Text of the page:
The Grizzlies can be this year’s OKC Thunder

11.03.10 7 years ago 5 Comments

O.J. Mayo (photo. John Sturdy)

Somewhere hidden within last night’s 19-point rout (which wasn’t even that close) was a Memphis Grizzlies team that could actually challenge the L.A. Lakers. Like, in a playoff series. I’m serious.

You can learn a lot from a blowout, but if I’m Memphis coach Lionel Hollins, I’m focusing today’s film session on the third quarter, when the Grizzlies outscored L.A. 30-24. That was when the Grizzlies used their athleticism, rebounding, defense and a nothing-to-lose attitude while looking a lot like the Oklahoma City Thunder squad that pushed Kobe Bryant‘s team to six games in the first round of the 2010 postseason.

Rudy Gay scored 15 of his game-high 30 points in the third, going at Ron Artest and attacking the basket to get acrobatic finishes at the rim. Darrell Arthur beat Lamar Odom for rebounds and inside buckets. It was a stark contract from the first half, when the Grizzlies settled for too many outside jump shots and let the Lakers pick them apart in the triangle with patience and interior passing.

“They’re a long team and they keep you out of the middle,” Hollins told reporters after the game. “That’s what their defense tries to do. They make you shoot outside with a hand in your face. They played well, and if they shoot the ball the way they did tonight nobody is going to beat them.”

While the absence of All-Star power forward Zach Randolph was obviously a factor, the X-factor in Memphis becoming a threat to L.A. — or any other Western Conference heavyweight — is O.J. Mayo. Last night O.J. took the brunt end of Kobe’s 23-point performance, and when Memphis had the ball, Mayo was relegated to a bystander who rarely ventured inside the paint, shooting 3-for-11 and finishing with eight points.

While talented, O.J. is a work in progress. Last week, when Memphis lost its home opener to Atlanta, he was similarly invisible on offense, and the team paid for it. From the Memphis Commercial-Appeal:

Mayo couldn’t sleep that night. He stayed awake thinking about his passive performance in a depressing defeat to the Atlanta Hawks.

“I wasn’t even tired after that (Atlanta) game,” Mayo said. “I didn’t give it all I had in me, and I don’t want to feel like that ever again. From now on, I’ve got to leave it all out on the floor so I can sleep at night.”

If there was a tinge of concern about Mayo because of his slow start to the regular season after subpar shooting during exhibition play, then Griz fans can rest easy.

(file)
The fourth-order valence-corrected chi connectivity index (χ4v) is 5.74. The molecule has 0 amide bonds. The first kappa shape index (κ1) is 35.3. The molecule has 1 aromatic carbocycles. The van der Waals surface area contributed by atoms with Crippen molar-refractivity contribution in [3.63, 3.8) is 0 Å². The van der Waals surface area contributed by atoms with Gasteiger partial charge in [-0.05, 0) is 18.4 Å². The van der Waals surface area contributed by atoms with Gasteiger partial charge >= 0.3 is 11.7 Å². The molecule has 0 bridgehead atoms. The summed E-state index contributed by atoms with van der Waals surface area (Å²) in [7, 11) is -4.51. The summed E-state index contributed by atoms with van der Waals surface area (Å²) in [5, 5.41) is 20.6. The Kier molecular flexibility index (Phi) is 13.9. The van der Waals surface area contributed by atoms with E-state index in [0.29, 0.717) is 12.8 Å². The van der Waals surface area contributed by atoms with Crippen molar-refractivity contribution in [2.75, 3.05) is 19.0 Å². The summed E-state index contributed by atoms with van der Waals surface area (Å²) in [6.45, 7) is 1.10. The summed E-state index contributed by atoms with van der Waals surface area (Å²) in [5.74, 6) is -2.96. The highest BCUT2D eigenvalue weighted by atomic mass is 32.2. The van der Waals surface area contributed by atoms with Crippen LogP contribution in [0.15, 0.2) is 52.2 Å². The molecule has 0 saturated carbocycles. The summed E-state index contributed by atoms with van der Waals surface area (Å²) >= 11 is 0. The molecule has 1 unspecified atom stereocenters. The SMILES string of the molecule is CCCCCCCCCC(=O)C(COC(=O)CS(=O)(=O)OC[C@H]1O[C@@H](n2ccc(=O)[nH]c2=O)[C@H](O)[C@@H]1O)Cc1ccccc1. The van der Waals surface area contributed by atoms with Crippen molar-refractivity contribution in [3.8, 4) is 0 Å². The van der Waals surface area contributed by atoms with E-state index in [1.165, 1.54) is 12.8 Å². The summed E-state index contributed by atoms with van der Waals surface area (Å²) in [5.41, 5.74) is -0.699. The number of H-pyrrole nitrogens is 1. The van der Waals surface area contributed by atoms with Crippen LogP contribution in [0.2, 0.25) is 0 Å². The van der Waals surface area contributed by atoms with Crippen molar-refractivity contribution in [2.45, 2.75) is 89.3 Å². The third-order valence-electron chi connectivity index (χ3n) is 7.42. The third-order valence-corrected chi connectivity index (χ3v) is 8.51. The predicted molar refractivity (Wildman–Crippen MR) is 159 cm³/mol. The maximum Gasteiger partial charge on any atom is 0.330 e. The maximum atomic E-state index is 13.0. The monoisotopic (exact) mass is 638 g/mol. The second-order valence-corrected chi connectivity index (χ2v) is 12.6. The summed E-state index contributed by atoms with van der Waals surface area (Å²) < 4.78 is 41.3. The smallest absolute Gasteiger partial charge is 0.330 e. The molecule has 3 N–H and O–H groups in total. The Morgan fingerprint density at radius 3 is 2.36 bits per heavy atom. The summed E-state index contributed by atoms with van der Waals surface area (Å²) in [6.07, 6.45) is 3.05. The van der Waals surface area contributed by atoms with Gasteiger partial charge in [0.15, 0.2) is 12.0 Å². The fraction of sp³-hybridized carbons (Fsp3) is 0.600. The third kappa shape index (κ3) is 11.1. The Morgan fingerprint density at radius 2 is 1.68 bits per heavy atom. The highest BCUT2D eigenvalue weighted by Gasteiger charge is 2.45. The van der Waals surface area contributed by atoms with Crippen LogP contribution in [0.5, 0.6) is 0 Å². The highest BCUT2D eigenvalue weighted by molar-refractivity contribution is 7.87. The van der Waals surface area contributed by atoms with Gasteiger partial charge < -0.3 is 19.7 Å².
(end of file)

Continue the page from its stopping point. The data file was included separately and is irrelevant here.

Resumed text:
Mayo sure seems to have entered a comfort zone. And it’s not just that the third-year, 6-4 guard averaged 24.5 points over the past two games — both Grizzlies victories. The pep in Mayo’s step was noticeable.

He attacked defenders off the dribble, and he made a concerted effort to catch and shoot with range. He made plays for himself and teammates with active defense.

The biggest difference during that span?

Mayo averaged 19 field goal attempts after he inexplicably attempted just nine shots in the opener, in which All-Star Zach Randolph left early with a bruised tailbone.

Griz assistant coach Johnny Davis sounded the alarm. Davis sat down with Mayo and used game film to point out how he passed up shots and looked uninspired.

“He said, ‘on our team, you’re a shooter. You’re a scorer and we need you to score,'” Mayo said. “Now that Z-Bo is down, I have to be a little more aggressive. I just had to put it in my head to be more aggressive and just play hard.”

When he was dominating the high school scene, O.J. was often compared to Kobe simply because he was a guard who dominated the competiton. In the pros, there is more to the comparison. Mayo, like Kobe, isn’t the most athletic two-guard out there, but he can shoot the ball and has a scorer’s mentality. And like Kobe, he will be at his best when he masters the fundamentals of the game and his technique gets him more buckets than sheer athleticism.

If Mayo can at least become an effective foil for Kobe instead of a regular chew-toy, the Grizzlies look like a lower-seeded playoff team who can give L.A. a run. Gay has proven he’ll give Artest problems, Marc Gasol matches up well with his older brother, a healthy Randolph can get his 20-and-10 numbers against L.A.’s talented front line, and Mike Conley can get by Derek Fisher and Steve Blake to penetrate the defense. The Grizzlies’ role players are athletic enough to pose a problem the defending champs, if they’re playing the right way. Not like last night.

Around The Web